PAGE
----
SH: Talladega Nights: The Ballad of Ricky Bobby.

EP: One that makes you cry?

SH: Twilight, because it’s just so bad. Or the recent film adaptation of The Fault in Our Stars. Dear god.

EP: If you could star in any play or movie in history what would it be?

SH: I would say that I’d wanna be Audrey Hepburn’s character in Roman Holiday but that would mean that she wasn’t in Roman Holiday and I don’t want to live in that world.

EP: Play any instruments?

SH: I play some guitar. I’m considerably better than Taylor Swift but considerably worse than Eddie Van Halen.

EP: Best thing to do on a first date?

SH: Definitely eat food because I love food and then you can see if they chew with their mouth open.

EP: Favorite food?

SH: Potatoes in their infinite varieties

EP: Least favorite food?

SH: Mushrooms because NO ONE ASKED YOU HERE, FUNGUS.

EP: One person dead or alive you want to have dinner with?

SH: Jane Austen because feminism and questions.

EP: Favorite fashion trend of all time.

SH: The oversized sweater or T-Shirt with leggings. I basically want to look like I’m in Flashdance 24/7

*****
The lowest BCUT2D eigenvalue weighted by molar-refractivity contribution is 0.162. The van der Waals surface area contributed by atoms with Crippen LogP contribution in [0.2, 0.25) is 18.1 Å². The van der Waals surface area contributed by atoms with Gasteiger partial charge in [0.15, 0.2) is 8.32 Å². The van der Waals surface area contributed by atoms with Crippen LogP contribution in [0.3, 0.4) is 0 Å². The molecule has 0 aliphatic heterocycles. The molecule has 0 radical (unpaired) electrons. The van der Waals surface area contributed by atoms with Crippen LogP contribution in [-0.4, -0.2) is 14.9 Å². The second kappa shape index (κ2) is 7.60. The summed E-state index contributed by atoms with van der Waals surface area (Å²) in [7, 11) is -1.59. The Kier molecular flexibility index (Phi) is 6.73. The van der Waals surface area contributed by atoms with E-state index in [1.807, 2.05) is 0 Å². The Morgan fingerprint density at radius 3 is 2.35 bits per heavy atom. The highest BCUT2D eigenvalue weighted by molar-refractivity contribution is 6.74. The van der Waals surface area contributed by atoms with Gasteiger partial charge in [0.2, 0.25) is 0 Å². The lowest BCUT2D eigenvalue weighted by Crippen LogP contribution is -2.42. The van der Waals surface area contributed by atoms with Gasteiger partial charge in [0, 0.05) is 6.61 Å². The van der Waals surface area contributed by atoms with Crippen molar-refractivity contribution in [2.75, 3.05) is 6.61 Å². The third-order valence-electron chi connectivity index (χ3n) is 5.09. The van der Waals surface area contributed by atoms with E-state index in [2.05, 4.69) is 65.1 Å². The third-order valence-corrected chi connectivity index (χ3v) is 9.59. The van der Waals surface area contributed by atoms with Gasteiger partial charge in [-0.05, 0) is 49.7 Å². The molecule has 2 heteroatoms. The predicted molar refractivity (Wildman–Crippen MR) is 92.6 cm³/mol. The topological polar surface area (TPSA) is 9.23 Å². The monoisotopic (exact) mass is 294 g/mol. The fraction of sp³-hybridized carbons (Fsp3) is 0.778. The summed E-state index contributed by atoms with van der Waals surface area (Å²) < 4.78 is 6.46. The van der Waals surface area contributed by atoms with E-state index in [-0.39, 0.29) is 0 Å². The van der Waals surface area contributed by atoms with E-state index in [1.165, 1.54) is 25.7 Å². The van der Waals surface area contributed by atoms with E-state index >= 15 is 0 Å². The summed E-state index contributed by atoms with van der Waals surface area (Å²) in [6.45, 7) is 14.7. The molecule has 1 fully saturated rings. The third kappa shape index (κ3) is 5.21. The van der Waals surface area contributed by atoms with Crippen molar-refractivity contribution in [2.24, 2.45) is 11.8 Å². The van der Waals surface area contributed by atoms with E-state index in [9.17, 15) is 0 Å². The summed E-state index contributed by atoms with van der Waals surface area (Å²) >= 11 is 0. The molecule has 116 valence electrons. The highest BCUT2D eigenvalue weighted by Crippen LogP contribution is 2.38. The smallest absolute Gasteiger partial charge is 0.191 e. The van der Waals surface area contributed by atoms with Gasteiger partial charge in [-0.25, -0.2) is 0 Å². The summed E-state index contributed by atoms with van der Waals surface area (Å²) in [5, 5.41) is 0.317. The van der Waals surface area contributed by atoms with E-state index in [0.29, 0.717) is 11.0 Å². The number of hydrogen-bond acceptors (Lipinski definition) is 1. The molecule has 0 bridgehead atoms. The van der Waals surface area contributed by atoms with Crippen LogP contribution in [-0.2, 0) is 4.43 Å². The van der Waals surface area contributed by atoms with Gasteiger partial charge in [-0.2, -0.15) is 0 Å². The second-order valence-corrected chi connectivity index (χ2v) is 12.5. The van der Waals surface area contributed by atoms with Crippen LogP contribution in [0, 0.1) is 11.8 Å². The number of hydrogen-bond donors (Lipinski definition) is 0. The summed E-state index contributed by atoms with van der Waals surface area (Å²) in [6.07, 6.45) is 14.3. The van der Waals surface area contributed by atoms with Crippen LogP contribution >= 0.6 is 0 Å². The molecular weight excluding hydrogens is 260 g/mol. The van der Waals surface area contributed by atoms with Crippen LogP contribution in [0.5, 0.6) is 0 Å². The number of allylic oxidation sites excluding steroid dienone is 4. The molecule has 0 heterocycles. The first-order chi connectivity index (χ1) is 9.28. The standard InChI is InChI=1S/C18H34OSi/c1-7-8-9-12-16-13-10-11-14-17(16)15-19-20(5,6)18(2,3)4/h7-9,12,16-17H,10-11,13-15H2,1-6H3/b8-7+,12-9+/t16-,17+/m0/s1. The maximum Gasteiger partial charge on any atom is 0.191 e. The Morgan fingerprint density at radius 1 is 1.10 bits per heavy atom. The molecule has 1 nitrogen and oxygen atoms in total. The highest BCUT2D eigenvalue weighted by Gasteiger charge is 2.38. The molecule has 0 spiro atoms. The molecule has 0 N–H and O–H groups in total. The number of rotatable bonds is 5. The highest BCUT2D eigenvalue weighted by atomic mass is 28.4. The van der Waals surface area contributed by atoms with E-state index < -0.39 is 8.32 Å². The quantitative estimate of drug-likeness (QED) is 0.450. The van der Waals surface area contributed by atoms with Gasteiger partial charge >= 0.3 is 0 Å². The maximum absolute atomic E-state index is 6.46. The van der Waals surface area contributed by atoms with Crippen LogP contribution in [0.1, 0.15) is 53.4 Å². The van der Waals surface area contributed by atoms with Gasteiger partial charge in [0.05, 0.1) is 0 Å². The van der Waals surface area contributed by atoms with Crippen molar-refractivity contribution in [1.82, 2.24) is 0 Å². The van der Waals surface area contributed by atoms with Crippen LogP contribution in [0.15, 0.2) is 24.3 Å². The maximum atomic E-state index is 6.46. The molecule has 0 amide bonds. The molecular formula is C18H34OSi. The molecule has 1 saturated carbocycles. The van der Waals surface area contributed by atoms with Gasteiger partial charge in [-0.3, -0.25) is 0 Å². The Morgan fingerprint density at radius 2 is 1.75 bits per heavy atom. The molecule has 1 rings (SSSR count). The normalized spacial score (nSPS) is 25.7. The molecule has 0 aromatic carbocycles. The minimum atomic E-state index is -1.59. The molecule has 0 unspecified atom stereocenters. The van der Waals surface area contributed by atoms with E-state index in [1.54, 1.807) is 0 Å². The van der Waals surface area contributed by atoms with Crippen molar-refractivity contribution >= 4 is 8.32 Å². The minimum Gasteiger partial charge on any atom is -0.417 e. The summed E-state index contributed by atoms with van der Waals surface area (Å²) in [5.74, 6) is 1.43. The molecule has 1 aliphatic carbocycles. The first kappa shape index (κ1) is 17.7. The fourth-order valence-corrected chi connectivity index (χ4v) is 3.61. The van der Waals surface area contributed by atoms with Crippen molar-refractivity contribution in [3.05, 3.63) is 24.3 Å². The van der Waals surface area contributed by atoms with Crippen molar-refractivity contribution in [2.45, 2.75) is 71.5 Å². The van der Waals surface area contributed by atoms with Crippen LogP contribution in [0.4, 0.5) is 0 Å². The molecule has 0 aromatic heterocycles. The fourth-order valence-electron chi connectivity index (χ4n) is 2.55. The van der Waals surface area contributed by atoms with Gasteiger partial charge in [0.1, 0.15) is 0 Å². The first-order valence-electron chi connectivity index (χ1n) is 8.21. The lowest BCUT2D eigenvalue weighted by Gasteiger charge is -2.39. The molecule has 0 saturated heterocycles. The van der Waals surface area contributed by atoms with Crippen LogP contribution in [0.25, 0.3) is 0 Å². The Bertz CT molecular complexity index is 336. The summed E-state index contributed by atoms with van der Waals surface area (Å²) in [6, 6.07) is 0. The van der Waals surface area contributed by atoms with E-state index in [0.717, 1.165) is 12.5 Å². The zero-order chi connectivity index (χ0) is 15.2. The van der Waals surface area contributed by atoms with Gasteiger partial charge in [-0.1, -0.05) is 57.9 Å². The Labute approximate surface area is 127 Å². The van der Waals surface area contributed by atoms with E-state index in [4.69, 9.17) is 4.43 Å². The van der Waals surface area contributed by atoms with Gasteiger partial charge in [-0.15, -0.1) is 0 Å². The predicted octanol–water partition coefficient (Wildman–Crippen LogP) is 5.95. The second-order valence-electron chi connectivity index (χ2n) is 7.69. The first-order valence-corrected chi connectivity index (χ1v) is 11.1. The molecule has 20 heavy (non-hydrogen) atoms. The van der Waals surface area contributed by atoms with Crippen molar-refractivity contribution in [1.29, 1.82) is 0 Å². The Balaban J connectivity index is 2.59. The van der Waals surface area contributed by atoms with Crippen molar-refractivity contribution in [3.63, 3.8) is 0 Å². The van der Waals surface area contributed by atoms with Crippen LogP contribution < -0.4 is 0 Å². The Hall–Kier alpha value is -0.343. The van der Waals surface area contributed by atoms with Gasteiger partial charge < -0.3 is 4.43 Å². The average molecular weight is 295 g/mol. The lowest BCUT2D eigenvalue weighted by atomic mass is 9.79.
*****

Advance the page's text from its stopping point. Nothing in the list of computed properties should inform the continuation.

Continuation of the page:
EP: Favorite store/brand/designer?

SH: I’m not trying to be trendy when I say this but I could honestly not care less about designer brands and think it’s a huge waste of money. I don’t care about clothing designs or makeup brands or any of that stuff. The only thing I ever seem to be loyal to are Apple products because that’s what I grew up using and understand and technology confuses me.

EP: You can travel anywhere in the world. Where are you going?

SH: New Zealand first, everywhere else after.

EP: Best place you've ever been.

SH: Winchester, England will always feel like home.

EP: What are you bringing on a one-way trip to the moon?

SH: Oxygen, baby. And probably a Kindle loaded up with free books.

EP: Favorite superhero?

SH: Thor. I love me some Norse God goodness.

EP: Biggest learning experience of your life?

SH: Studying abroad made me brave and capable. In Costa Rica I realized that language is a barrier I can overcome and spiders can be crushed no matter how big. I can do anything in any language if I really need to. In England I was taught how to be self-sufficient with both finances and commuting. I learned how to be me and not apologize for it. I came back a bolder version of myself and can never express how much it did for me.

EP: Anything else you want to say to the people coming to see The Glass Menagerie?

SH: It’s hard to be vulnerable. Williams is asking us to be more vulnerable than I’ve been on a stage in a long time. I hope that you enjoy and can contemplate the meaning of being human after this play. You know, the easy philosophical stuff.